Holographic Imaging

January 24, 2015
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20150403_124757The world of biomedical imaging is flat. And it needs to catch up with the 21st century and start seeing the world as a round, three-dimensional place. The answer? Give it the ol’ “Tupac at Coachella 2012” treatment and make holograms, of course!

At least that’s the idea behind a crop of new biomedical imaging projects. California-based startup EchoPixel is the latest company to jump into the fray, with its new True3D Viewer. The FDA recently approved the software platform for use in diagnostics and surgical planning.

Most biomedical imaging techniques require doctors to create 3-D visualizations out of a dataset of 2-D images gathered by a CT scanner, MRI, ultrasound, or other devices. It can be a tedious and time-consuming process. But more importantly, this imperfect system can’t always represent patient tissue and organs with enough accuracy or precision, creating holes in the pictures—more literal than figurative—that make it difficult for doctors to decide how to best diagnose and treat patients.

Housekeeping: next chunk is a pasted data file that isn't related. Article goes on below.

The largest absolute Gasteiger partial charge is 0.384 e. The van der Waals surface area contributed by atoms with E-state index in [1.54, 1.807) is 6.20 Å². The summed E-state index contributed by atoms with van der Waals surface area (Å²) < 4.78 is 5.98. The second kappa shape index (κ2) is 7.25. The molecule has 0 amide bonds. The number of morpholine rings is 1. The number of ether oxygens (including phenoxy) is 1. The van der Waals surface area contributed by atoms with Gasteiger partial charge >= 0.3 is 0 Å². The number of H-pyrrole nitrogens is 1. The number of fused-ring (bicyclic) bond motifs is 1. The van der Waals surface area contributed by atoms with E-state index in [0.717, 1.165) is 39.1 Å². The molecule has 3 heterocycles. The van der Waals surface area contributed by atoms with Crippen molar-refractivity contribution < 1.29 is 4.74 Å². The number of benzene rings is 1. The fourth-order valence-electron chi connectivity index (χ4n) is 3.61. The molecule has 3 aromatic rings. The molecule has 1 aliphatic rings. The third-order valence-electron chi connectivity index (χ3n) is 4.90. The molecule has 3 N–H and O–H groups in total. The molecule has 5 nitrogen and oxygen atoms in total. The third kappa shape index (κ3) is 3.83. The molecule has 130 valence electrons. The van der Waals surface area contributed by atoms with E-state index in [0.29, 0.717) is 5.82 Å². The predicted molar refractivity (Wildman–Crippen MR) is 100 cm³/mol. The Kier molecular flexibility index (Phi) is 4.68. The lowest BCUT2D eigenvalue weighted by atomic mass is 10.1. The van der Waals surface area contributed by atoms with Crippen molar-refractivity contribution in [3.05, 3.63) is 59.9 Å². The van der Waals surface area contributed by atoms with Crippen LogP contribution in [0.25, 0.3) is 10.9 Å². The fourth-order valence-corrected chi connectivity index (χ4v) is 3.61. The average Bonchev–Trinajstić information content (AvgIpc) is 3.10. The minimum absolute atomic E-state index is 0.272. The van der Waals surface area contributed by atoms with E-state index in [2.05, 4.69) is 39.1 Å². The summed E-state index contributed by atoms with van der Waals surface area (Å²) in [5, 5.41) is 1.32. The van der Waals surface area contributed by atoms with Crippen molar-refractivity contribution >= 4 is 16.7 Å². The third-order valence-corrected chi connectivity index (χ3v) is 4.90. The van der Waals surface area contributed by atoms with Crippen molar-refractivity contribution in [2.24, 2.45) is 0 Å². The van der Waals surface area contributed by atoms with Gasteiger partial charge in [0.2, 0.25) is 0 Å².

Holography tries to fix those problems by providing doctors with a full, 3-D image of a body part or organ that they can move around, zoom in on, and manipulate. Current systems like GE’s Vivid E9 with XDclear already take datasets from CT and MRI scans and turn them into 3-D visualizations, but they’re still relegated to flat, 2-D screens. Holography goes a step further and creates a virtual object in actual 3-D space.

It’s important to clarify that many of these new technologies aren’t real holograms, which perfectly recreate the patterns of light that reflect off an object in real life. What EchoPixel (which prefers to call their technology 3-D imaging) and others are doing is closer to stereoscopic vision, like what you see in 3-D movies or gadgets like the Nintendo 3DS. Other companies, like Zebra Imaging and RealView Imaging, create true holograms. No matter the term, though, the goal remains the same: to give doctors and patients alike a much clearer sense of the physical size and shape of the human anatomy.

Source: www.wired.com
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